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 Table of Contents  
ORIGINAL ARTICLE
Year : 2019  |  Volume : 14  |  Issue : 4  |  Page : 370-377

Effectiveness of video-assisted teaching program on toilet training of toddlers among parents in a selected rural area in Shimla, Himachal Pradesh, India


Department of Nursing, College of Applied Medical Sciences, Majmaah University, Al Majmaah, Kingdom of Saudi Arabia

Date of Submission04-Oct-2018
Date of Decision28-Jul-2019
Date of Acceptance20-Nov-2019
Date of Web Publication16-Jul-2020

Correspondence Address:
Dr. Jinu Rajan
Department of Nursing, College of Applied Medical Sciences, Majmaah University, Al Majmaah
Kingdom of Saudi Arabia
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Source of Support: None, Conflict of Interest: None


DOI: 10.4103/jdmimsu.jdmimsu_83_18

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  Abstract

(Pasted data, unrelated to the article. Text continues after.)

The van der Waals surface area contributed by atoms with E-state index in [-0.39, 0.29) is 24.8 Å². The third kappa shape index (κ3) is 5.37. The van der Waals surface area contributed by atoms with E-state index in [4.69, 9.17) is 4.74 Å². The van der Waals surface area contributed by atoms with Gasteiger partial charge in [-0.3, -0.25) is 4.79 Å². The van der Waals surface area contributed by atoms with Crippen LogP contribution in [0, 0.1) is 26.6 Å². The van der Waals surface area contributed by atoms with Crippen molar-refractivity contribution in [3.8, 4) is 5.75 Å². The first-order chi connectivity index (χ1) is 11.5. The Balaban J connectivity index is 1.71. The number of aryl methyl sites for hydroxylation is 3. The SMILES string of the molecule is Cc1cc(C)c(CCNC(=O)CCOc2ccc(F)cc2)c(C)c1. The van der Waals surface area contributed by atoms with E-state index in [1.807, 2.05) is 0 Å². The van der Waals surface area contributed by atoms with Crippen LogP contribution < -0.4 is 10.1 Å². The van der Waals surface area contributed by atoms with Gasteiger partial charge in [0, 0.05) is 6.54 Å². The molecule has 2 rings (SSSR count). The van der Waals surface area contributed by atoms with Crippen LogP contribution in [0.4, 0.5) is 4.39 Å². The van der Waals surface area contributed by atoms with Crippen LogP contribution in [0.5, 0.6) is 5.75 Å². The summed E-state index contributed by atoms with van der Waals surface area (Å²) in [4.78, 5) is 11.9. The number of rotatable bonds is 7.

Introduction: Family is the central focus in the life of toddlers. A toddler in turn exerts considerable influence on all the other family members, regardless of the size and form of the family unit. As toddlers begin to interact with others outside the family, the parents help the child to conform to the expectations of the society. The most important societal demand made on the child during this period is the control of elimination. Materials and Methods: In order to achieve the objectives of the study, a preexperimental study approach was adopted for the study. The conceptual framework used for the study was based on General System Theory. A close-ended questionnaire was used to assess the knowledge of parents on toilet training. A pilot study was conducted in an anganwadi, situated in Shimla, Himachal Pradesh, India, and there were no major problems encountered while conducting the study. Purposive sampling technique was used to select the sample. The sample consisted of forty parents of toddlers. The main study was conducted in an anganwadi, situated in Shimla area. The data collected were systematically tabulated to facilitate the data analysis. The collected data were analyzed by using descriptive and inferential statistics. Results: The analysis of the demographic variables revealed that majority (40%) of the participants are in the age group of 26–30 years. Among the participants, most (52.5%) of them completed high school education. The highest percentages (90%) of the samples were females. Majority of the participants (80%) are Hindus and 20% are Muslims. Most of them (57.5%) were having two children and 67.5% of them have their second child as toddler. A majority (77.5%) are homemakers. Most of them (67.5%) are living in joint families. Majority (37.5%) of the participants' monthly income is between 4001 and 6000. All the participants received information regarding toilet training, and among them, 40% got information from elders, relatives, or friends. The assessment of the knowledge among parents on toilet training revealed that majority (60%) of the parents had moderate knowledge, 35% had poor knowledge, and 5% had good knowledge. None of the participants had very good knowledge. The overall mean knowledge score was 14.03 ± 2.665, with a mean percentage of 46.75%, revealing that the overall knowledge of the parents regarding toilet training is moderate. Area-wise analysis of knowledge score revealed that the parents had the highest knowledge in the area of meaning of toilet training and its readiness with a mean percentage of 57% and least in the area of steps of toilet training with a mean percentage of 41.43%. The assessment of the effectiveness of video-assisted teaching program on toilet training revealed that the total mean knowledge score is increased by 25.83% with a mean ± standard deviation (SD) of 7.75 ± 2.55 after the administration of video-assisted teaching program. The pretest mean was 14.03 with that of SD ± 2.665 and posttest mean was 21.78 with that of SD ± 2.616. The pretest knowledge level was average in 60%, poor in 35%, and good in 2% and posttest knowledge level was very good in 12.5%, good in 70.5%, and average in 12.5% of the parents. The cumulative frequency distribution of pre- and post-test knowledge scores shown in the Ogives shows a significant difference between the pre- and post-test scores. The knowledge pretest median was 13.50, whereas the posttest median score was 21.50. It shows a difference of 9 in knowledge. Association between pretest knowledge with demographic variables revealed that there was a significant association between the preexisting knowledge with these demographic variables on toilet training. Conclusion: Experts suggest that it is easier to train a child on toileting skills when he/she is at least 18 months old, and for boys, it is better to wait even longer because they usually lack the necessary language and fine motor skills. This time frame is much easier to use because of the child wanting to please his/her parents.